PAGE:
What's the definition of vagueness that you use ? Because to me a lexeme is vague when its extension can’t be discrete by nature, like the extension of young. I may be wrong, semantic ambiguity is not really my specialism.

Online Daniel

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Re: Apocope, meaning change and lexeme
« Reply #5 on: October 19, 2017, 03:41:41 PM »
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truncation cannot be what that creates this narrowing since there’s a preexisting split between the full meaning and the narrowed one.
Right. Basically, truncation just reveals an existing split. (Whether that is within the same lexeme, or across two, or whatever, I don't know, and the technical details would depend on your theory. This is very interesting evidence to consider though!!)

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In other words, truncation doesn’t involve a new meaning just like a suffixation does (for example).
Not in these cases. There are a few instances of so-called "subtractive morphology" in languages, where for example removing the final consonant from a noun might create the plural form. So truncation can be productive with a consistent meaning, but that's not the case here, and in fact that is very, very rare cross-linguistically. (I'm not sure that more than a handful of uncontroversial examples have been identified, since what I've seen in textbooks/handbooks/overviews is just a few of the same examples cited over and over again. Maybe it's not quite so rare, but it's certainly unusual, and not known in Europe I don't think.)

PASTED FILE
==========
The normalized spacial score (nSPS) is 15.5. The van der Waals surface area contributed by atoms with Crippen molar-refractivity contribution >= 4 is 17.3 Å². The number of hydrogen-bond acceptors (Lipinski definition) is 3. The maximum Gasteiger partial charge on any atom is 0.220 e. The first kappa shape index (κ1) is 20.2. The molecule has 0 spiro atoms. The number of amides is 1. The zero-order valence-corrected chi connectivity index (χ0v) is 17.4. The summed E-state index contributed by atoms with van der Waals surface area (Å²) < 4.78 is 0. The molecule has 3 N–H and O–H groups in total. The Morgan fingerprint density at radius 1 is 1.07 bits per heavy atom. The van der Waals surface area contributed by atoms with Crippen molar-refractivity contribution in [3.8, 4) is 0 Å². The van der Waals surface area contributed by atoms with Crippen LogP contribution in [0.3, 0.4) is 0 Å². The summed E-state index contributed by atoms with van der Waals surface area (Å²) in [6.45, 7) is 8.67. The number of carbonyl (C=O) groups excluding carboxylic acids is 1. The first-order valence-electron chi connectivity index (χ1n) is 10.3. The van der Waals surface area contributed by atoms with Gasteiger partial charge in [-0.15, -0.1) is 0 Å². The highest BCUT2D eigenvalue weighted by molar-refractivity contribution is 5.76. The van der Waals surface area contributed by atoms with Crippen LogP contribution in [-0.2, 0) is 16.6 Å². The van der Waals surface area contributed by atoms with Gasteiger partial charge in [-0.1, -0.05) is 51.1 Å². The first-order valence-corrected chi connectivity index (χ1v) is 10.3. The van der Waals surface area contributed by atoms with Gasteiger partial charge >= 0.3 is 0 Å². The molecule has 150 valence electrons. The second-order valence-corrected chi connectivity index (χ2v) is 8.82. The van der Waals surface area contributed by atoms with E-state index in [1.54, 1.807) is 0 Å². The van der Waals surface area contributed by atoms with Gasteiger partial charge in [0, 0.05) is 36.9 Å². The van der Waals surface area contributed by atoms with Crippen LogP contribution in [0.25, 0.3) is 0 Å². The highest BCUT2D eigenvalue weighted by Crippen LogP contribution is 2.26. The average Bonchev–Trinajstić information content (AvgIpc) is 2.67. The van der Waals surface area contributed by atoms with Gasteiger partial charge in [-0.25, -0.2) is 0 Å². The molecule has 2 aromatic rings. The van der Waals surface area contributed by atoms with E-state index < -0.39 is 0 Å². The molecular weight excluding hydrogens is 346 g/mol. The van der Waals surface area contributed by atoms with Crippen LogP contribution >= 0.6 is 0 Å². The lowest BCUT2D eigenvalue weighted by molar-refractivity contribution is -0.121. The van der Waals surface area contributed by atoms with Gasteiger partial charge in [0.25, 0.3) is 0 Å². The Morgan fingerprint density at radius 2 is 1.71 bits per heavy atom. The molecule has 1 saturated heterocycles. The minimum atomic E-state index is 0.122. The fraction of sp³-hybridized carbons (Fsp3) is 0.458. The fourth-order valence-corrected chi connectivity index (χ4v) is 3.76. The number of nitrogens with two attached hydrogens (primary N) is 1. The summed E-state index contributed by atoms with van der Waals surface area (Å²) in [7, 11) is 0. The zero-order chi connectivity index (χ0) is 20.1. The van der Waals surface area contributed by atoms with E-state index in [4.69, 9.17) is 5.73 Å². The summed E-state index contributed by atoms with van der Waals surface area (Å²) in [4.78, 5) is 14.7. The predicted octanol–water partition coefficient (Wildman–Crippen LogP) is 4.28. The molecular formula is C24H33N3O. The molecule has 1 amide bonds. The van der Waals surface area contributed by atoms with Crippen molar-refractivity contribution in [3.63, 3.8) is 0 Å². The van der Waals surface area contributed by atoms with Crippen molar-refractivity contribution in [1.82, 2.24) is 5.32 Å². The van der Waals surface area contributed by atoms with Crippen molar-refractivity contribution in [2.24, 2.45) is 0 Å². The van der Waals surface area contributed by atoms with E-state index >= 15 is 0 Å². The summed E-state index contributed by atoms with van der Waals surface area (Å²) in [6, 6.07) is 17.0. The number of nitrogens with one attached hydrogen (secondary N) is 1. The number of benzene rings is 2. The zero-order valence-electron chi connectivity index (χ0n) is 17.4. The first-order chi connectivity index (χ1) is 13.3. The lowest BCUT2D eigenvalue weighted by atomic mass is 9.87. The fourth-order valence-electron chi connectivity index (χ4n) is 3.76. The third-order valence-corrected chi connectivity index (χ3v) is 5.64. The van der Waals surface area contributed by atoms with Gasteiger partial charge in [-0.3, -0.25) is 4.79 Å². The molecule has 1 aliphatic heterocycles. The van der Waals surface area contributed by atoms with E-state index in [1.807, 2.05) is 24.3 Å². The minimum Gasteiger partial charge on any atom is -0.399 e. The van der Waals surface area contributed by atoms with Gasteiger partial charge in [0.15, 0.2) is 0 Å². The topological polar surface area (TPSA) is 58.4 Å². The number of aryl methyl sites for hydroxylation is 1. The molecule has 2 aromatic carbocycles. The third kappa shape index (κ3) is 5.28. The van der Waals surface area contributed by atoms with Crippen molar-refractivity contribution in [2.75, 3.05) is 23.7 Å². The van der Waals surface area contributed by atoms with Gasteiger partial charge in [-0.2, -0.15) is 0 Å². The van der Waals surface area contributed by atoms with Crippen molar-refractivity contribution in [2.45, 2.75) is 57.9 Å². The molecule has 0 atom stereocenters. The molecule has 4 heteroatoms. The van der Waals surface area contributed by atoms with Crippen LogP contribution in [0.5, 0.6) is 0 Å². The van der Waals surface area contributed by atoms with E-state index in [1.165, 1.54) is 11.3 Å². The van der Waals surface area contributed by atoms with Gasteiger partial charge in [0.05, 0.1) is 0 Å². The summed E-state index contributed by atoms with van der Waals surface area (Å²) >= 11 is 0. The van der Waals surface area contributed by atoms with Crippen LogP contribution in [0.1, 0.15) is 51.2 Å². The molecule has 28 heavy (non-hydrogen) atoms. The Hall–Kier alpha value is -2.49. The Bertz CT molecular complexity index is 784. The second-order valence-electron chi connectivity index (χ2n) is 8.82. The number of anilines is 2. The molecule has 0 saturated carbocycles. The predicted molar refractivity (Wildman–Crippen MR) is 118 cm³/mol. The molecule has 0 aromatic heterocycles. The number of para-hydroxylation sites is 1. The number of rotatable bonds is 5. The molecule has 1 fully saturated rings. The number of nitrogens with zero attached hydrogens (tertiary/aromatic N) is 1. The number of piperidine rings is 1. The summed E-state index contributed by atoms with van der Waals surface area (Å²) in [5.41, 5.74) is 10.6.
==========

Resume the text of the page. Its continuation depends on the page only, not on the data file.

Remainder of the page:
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That leads to consider truncation as an operation of subset selection
Well, it depends on whether that set was properly formed in the first place. It does result in a subset of the meanings, but I just phrased it that way for explanatory purposes. Instead, my hypothesis would be that there are two things in parallel and that truncation simply highlights that they are distinct. Imagine two identical twins who you cannot easily tell apart. But then one gets a very short haircut, and suddenly you can see that they were clearly distinct individuals the whole time even though it was hard to see that.

An alternative possibility would be that truncation actually changes the meaning (by narrowing it), but I find that less likely. I imagine the narrowing has already occurred at least through frequency in usage, and that the truncation instead highlights that, rather than creating it.